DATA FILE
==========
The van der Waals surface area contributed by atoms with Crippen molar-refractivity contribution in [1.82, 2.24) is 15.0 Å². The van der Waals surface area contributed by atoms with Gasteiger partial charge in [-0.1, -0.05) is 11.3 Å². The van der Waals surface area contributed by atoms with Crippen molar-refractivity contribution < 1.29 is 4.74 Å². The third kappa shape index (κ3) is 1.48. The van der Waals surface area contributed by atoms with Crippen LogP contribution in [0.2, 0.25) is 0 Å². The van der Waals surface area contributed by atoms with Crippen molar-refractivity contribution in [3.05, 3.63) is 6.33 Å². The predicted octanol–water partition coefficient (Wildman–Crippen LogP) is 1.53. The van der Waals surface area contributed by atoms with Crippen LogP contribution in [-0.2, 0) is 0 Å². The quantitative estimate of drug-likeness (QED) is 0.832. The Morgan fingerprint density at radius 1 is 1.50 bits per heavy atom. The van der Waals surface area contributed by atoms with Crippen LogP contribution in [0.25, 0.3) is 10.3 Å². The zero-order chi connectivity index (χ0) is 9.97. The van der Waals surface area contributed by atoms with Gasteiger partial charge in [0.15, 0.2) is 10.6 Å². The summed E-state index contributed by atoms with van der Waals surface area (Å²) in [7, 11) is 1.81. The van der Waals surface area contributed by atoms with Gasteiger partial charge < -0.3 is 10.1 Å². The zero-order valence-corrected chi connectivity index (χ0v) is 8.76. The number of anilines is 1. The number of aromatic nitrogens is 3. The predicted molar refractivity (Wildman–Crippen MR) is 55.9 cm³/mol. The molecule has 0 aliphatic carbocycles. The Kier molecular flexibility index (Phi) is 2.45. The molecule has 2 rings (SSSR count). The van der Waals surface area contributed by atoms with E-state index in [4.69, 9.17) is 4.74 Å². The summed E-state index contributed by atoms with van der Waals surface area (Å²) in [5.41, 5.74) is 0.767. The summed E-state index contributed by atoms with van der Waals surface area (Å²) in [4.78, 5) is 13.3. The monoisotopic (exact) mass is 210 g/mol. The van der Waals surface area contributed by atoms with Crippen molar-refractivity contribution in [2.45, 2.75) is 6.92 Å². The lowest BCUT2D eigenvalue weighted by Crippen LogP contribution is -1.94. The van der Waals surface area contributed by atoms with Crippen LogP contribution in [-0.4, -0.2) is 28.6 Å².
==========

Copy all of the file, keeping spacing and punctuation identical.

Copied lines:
The van der Waals surface area contributed by atoms with Crippen molar-refractivity contribution in [1.82, 2.24) is 15.0 Å². The van der Waals surface area contributed by atoms with Gasteiger partial charge in [-0.1, -0.05) is 11.3 Å². The van der Waals surface area contributed by atoms with Crippen molar-refractivity contribution < 1.29 is 4.74 Å². The third kappa shape index (κ3) is 1.48. The van der Waals surface area contributed by atoms with Crippen LogP contribution in [0.2, 0.25) is 0 Å². The van der Waals surface area contributed by atoms with Crippen molar-refractivity contribution in [3.05, 3.63) is 6.33 Å². The predicted octanol–water partition coefficient (Wildman–Crippen LogP) is 1.53. The van der Waals surface area contributed by atoms with Crippen LogP contribution in [-0.2, 0) is 0 Å². The quantitative estimate of drug-likeness (QED) is 0.832. The Morgan fingerprint density at radius 1 is 1.50 bits per heavy atom. The van der Waals surface area contributed by atoms with Crippen LogP contribution in [0.25, 0.3) is 10.3 Å². The zero-order chi connectivity index (χ0) is 9.97. The van der Waals surface area contributed by atoms with Gasteiger partial charge in [0.15, 0.2) is 10.6 Å². The summed E-state index contributed by atoms with van der Waals surface area (Å²) in [7, 11) is 1.81. The van der Waals surface area contributed by atoms with Gasteiger partial charge < -0.3 is 10.1 Å². The zero-order valence-corrected chi connectivity index (χ0v) is 8.76. The number of anilines is 1. The number of aromatic nitrogens is 3. The predicted molar refractivity (Wildman–Crippen MR) is 55.9 cm³/mol. The molecule has 0 aliphatic carbocycles. The Kier molecular flexibility index (Phi) is 2.45. The molecule has 2 rings (SSSR count). The van der Waals surface area contributed by atoms with E-state index in [4.69, 9.17) is 4.74 Å². The summed E-state index contributed by atoms with van der Waals surface area (Å²) in [5.41, 5.74) is 0.767. The summed E-state index contributed by atoms with van der Waals surface area (Å²) in [4.78, 5) is 13.3. The monoisotopic (exact) mass is 210 g/mol. The van der Waals surface area contributed by atoms with Crippen molar-refractivity contribution in [2.45, 2.75) is 6.92 Å². The lowest BCUT2D eigenvalue weighted by Crippen LogP contribution is -1.94. The van der Waals surface area contributed by atoms with Crippen LogP contribution in [-0.4, -0.2) is 28.6 Å².